“Remember.” This is the idiomatic or “pregnant sense” of the word remember, and it means not just keep in mind, but honor Him. [For more on the idiomatic sense of “remember,” see commentary on Luke 23:42].
“in the days of your youth.” Ecclesiastes has said a number of things about death coming and God’s judgment coming after death. Ecclesiastes 12 now gives a progression of some of the things that occur with old age that emphasize that people should “remember” (honor, worship) God in the day of their youth. To fully understand that it must be remembered that “worship” under the Old Covenant was not just a state of mind, but actions taken with the proper state of mind. Thus, doing sacrifices and offerings, or going to Jerusalem to sacrifice or participate in a festival such as Passover or Tabernacles, with the right heart and state of mind, was considered worship. But it is a lot easier to offer a sacrifice or go to Jerusalem when you are young than when you are old and feeble.
“before the evil days come.” The “evil days” are the days of old age, and the text will now describe why the days of old age are considered “evil,” in this context difficult and troublesome.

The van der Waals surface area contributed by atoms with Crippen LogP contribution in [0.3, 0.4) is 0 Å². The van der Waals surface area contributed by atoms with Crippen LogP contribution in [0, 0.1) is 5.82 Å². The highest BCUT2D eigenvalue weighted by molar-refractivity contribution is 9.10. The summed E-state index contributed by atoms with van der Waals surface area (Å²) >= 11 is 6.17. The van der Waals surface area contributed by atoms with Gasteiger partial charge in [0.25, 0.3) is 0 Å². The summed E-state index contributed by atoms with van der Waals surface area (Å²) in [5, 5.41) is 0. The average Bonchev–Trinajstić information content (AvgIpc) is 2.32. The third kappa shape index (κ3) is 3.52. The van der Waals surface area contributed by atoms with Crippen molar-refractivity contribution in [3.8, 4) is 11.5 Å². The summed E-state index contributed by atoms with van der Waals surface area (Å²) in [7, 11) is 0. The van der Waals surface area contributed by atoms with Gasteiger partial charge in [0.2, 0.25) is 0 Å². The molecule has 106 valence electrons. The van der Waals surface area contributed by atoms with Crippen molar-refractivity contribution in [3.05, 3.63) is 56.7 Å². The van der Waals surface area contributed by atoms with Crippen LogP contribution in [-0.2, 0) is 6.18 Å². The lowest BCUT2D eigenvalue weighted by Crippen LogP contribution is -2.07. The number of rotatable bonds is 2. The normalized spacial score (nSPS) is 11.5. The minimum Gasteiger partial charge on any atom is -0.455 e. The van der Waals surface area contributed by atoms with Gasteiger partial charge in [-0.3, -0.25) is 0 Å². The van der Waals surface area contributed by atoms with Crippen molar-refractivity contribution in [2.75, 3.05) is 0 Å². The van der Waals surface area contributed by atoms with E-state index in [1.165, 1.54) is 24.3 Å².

The Hebrew sentence uses the word “not,” which James Bollhagen (Concordia Commentary: Ecclesiastes), suggests means more like, “during the time the evil days have not come.” Given that the “evil days” are old age when strength decreases, eyesight dims, and teeth give the person problems, the literal rendition, more like “so that the evil days do not come” (which appears in 12:1, 2 and 6), cannot be the meaning of the text. Remembering God does not stop old age and the lack of ability that comes with it, but if you remember God throughout your life, you will be prepared for death.
“I have no delight in them.” The text is not saying that there is no delight at all in old age, because there is. However, the aged remember the days of their youth when they were energetic and strong; when they could run and jump and lift and carry, and in contrast to that there is no delight in being old and feeble. We have to keep in mind that the biblical culture was extremely physical. Water had to be lifted out of the well and carried to the house; cooking was done by chopping and carrying wood and tending the fire and the pots full of food; getting daily food required effort and strength, and so forth. The weakness of age made life difficult.